Public safety gets a big 700 MHz victory
Congrats to public safety on a huge win on the 700 MHz front, resulting in a Senate amendment approved this week that greatly improves the chances that 24 MHz of valuable spectrum in the band actually will be available for use in 2008.
The victory I’m referencing is getting the support of the National Association of Broadcasters–one of the most influential lobbying forces inside the Beltway–on the matter. NAB spokesman Dennis Wharton yesterday called the 700 MHz amendment to Senate 9/11 Commission legislation “a reasonable compromise” while citing “a recognition on our part that there’s a need to accommodate public safety.” Winning the Senate vote certainly was nice for public safety, but this major policy shift was bigger, in my opinion.
First of all, it’s doubtful the amendment–effectively providing certainty that as of Jan. 1, 2008, public safety could use the 700 MHz frequencies (currently the conduit for transmitting analog TV channels 63, 64, 68 and 69)–would have passed without NAB’s blessing. Sen. Conrad Burns (R-Mont.) proposed the amendment, and he typically has supported the broadcasters’ position in this debate.
Second, NAB support greatly enhances the ability for the 700 MHz amendment to be part of any law after passing through the House of Representatives and a likely conference committee.
Third, and most important, even if an amendment providing firm date on the availability of 700 MHz were passed, public safety officials could not feel comfortable about it without NAB support. After all, there’s a lot of time until 2008. If NAB was not on board with the amendment, trying to fight this lobby for the next three years would be risky, at best–hardly the ideal environment for an entity wanting to engineer a network utilizing the 700 MHz airwaves.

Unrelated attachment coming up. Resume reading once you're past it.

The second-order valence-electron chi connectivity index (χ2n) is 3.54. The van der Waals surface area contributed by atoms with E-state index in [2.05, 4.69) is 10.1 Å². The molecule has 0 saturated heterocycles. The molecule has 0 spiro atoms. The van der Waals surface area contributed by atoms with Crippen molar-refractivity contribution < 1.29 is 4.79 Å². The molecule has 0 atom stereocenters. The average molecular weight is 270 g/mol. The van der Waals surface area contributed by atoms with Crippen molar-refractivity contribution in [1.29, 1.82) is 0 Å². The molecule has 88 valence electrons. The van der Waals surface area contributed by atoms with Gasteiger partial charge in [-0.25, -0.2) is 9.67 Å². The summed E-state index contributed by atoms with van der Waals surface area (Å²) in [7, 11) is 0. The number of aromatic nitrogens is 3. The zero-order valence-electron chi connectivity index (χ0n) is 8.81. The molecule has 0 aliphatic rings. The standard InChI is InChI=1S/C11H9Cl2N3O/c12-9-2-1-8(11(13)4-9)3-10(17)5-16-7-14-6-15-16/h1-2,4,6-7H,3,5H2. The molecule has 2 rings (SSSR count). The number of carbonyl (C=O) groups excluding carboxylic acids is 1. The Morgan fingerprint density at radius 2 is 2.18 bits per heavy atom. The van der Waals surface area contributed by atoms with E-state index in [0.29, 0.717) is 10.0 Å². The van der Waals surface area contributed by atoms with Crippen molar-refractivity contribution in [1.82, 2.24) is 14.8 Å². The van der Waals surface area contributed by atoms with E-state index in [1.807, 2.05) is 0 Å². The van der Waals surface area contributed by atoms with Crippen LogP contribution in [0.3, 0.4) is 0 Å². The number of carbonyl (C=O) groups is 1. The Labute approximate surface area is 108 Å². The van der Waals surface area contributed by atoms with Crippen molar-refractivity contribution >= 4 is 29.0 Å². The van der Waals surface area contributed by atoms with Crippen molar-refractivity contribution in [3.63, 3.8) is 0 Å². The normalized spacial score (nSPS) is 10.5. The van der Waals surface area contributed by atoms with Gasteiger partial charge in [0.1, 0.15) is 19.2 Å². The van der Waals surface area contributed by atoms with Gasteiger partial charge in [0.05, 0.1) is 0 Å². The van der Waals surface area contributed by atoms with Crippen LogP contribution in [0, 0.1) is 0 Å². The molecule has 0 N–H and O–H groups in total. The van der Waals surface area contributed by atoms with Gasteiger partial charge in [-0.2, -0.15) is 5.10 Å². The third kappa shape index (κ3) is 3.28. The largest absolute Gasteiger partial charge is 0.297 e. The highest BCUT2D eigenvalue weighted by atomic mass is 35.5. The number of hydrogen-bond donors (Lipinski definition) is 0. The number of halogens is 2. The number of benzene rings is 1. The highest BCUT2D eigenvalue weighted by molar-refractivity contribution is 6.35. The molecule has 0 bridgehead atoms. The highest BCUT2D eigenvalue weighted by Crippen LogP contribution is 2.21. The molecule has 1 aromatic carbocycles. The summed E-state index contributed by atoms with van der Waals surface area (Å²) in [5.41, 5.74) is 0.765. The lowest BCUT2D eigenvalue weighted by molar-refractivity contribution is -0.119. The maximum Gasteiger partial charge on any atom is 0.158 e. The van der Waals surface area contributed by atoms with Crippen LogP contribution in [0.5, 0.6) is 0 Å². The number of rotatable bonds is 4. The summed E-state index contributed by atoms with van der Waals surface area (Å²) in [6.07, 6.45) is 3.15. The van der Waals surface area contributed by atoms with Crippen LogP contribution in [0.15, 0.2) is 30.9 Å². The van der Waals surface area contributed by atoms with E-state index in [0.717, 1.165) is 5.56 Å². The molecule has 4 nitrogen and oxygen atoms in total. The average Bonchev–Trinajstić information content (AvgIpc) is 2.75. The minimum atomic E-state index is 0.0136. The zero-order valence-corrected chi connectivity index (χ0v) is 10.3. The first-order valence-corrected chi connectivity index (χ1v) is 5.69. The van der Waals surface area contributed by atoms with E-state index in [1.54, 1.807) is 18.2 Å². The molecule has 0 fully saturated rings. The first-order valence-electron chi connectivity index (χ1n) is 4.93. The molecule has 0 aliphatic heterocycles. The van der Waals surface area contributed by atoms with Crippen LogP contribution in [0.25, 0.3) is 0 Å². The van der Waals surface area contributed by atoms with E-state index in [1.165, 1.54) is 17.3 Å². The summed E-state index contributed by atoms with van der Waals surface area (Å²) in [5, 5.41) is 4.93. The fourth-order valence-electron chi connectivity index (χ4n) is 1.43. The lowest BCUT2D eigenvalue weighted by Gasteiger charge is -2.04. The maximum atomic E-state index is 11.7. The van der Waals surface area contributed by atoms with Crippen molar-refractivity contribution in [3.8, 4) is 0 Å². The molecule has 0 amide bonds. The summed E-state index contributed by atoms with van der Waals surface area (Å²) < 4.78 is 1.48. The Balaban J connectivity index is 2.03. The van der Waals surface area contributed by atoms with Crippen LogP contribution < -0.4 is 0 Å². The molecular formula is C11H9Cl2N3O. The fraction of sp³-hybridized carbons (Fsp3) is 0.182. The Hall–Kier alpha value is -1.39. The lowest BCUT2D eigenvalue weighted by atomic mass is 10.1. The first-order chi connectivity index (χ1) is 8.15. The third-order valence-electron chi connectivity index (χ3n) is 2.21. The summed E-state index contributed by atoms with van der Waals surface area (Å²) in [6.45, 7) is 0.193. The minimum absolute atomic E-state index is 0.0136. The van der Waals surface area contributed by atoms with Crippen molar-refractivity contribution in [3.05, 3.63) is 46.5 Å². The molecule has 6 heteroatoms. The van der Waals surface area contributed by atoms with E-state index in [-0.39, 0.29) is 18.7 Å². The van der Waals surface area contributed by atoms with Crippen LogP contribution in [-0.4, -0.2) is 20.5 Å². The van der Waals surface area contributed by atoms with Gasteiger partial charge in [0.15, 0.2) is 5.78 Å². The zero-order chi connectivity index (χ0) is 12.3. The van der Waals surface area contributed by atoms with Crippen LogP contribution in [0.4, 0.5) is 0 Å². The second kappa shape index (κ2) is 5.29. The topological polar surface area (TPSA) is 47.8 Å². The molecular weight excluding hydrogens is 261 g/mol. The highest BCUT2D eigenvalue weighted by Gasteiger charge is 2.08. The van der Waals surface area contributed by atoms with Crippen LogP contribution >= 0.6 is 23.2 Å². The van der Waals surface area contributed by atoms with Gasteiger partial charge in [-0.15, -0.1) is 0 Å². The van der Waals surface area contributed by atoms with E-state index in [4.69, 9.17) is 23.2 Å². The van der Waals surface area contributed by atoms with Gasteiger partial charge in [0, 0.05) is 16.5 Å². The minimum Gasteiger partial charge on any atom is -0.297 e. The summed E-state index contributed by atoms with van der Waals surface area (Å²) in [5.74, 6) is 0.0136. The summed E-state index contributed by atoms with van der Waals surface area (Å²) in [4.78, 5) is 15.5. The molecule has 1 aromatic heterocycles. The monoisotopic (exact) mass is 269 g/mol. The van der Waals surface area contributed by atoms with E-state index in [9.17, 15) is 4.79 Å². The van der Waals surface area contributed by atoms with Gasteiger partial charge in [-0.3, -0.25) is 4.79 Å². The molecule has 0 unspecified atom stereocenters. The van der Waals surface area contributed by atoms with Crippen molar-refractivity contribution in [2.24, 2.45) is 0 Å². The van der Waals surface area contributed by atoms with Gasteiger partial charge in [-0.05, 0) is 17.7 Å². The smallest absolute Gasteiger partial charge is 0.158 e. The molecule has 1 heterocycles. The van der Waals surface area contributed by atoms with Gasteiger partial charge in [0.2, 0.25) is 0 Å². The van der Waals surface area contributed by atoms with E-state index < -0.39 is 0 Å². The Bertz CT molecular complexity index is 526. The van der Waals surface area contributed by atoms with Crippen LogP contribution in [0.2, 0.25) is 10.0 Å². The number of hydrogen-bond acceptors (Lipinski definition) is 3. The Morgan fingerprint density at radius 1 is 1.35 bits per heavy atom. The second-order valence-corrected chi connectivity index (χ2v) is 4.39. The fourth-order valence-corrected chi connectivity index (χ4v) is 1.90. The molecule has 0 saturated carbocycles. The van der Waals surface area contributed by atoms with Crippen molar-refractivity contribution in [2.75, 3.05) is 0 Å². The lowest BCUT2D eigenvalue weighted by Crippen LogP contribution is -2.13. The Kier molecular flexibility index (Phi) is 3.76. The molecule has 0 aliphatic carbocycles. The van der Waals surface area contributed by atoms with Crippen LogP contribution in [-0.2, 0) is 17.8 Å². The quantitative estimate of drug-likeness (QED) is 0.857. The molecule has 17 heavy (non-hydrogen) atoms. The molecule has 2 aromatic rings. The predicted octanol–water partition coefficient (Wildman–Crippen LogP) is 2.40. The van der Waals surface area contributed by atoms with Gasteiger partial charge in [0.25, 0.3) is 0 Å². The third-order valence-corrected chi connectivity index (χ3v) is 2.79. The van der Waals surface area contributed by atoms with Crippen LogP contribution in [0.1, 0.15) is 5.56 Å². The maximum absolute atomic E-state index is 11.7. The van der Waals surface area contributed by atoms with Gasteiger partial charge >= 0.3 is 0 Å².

Thankfully, it appears NAB and public safety finally are on the same side on this critical matter. While key issues of debate regarding the 700 MHz airwaves remain, my bet is that this new alliance will be strong enough that a law will be passed ensuring public safety gets its 700 MHz spectrum in 2008.
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Correction: Last week in this space, I erroneously attributed the source of the “chicken in every pot” political motto to Franklin Roosevelt. Thanks to several readers for noting that this actually was Herbert Hoover’s rallying cry during his 1928 presidential campaign. I apologize for the error and regret any inconvenience it may have caused.